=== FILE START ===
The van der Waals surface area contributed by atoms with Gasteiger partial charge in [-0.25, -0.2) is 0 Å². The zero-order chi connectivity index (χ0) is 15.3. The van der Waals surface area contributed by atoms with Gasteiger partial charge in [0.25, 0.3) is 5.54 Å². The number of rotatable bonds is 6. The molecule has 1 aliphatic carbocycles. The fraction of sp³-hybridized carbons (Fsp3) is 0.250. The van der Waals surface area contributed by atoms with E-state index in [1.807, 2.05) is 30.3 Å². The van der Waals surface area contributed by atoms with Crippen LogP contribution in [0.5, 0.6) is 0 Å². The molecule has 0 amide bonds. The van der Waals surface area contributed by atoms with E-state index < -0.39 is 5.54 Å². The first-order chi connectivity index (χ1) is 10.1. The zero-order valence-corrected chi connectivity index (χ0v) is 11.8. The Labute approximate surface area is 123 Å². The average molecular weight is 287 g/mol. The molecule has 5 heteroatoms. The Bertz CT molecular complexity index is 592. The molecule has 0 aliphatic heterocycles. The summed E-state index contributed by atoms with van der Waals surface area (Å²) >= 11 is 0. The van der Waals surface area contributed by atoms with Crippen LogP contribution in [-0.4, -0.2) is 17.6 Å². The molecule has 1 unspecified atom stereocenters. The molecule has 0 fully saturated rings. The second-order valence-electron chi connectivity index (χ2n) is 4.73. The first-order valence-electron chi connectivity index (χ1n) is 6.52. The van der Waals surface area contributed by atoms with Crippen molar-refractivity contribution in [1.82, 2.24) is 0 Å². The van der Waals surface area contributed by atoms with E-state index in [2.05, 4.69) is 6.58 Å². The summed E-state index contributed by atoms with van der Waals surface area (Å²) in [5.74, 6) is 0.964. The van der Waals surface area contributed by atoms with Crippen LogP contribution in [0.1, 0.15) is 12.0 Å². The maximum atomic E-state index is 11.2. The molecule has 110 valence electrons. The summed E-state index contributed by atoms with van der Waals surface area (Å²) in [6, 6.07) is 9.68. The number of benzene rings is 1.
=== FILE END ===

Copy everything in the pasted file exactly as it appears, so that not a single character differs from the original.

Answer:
The van der Waals surface area contributed by atoms with Gasteiger partial charge in [-0.25, -0.2) is 0 Å². The zero-order chi connectivity index (χ0) is 15.3. The van der Waals surface area contributed by atoms with Gasteiger partial charge in [0.25, 0.3) is 5.54 Å². The number of rotatable bonds is 6. The molecule has 1 aliphatic carbocycles. The fraction of sp³-hybridized carbons (Fsp3) is 0.250. The van der Waals surface area contributed by atoms with E-state index in [1.807, 2.05) is 30.3 Å². The van der Waals surface area contributed by atoms with Crippen LogP contribution in [0.5, 0.6) is 0 Å². The molecule has 0 amide bonds. The van der Waals surface area contributed by atoms with E-state index < -0.39 is 5.54 Å². The first-order chi connectivity index (χ1) is 10.1. The zero-order valence-corrected chi connectivity index (χ0v) is 11.8. The Labute approximate surface area is 123 Å². The average molecular weight is 287 g/mol. The molecule has 5 heteroatoms. The Bertz CT molecular complexity index is 592. The molecule has 0 aliphatic heterocycles. The summed E-state index contributed by atoms with van der Waals surface area (Å²) >= 11 is 0. The van der Waals surface area contributed by atoms with Crippen LogP contribution in [-0.4, -0.2) is 17.6 Å². The molecule has 1 unspecified atom stereocenters. The molecule has 0 fully saturated rings. The second-order valence-electron chi connectivity index (χ2n) is 4.73. The first-order valence-electron chi connectivity index (χ1n) is 6.52. The van der Waals surface area contributed by atoms with Crippen molar-refractivity contribution in [1.82, 2.24) is 0 Å². The van der Waals surface area contributed by atoms with E-state index in [2.05, 4.69) is 6.58 Å². The summed E-state index contributed by atoms with van der Waals surface area (Å²) in [5.74, 6) is 0.964. The van der Waals surface area contributed by atoms with Crippen LogP contribution in [0.1, 0.15) is 12.0 Å². The maximum atomic E-state index is 11.2. The molecule has 110 valence electrons. The summed E-state index contributed by atoms with van der Waals surface area (Å²) in [6, 6.07) is 9.68. The number of benzene rings is 1.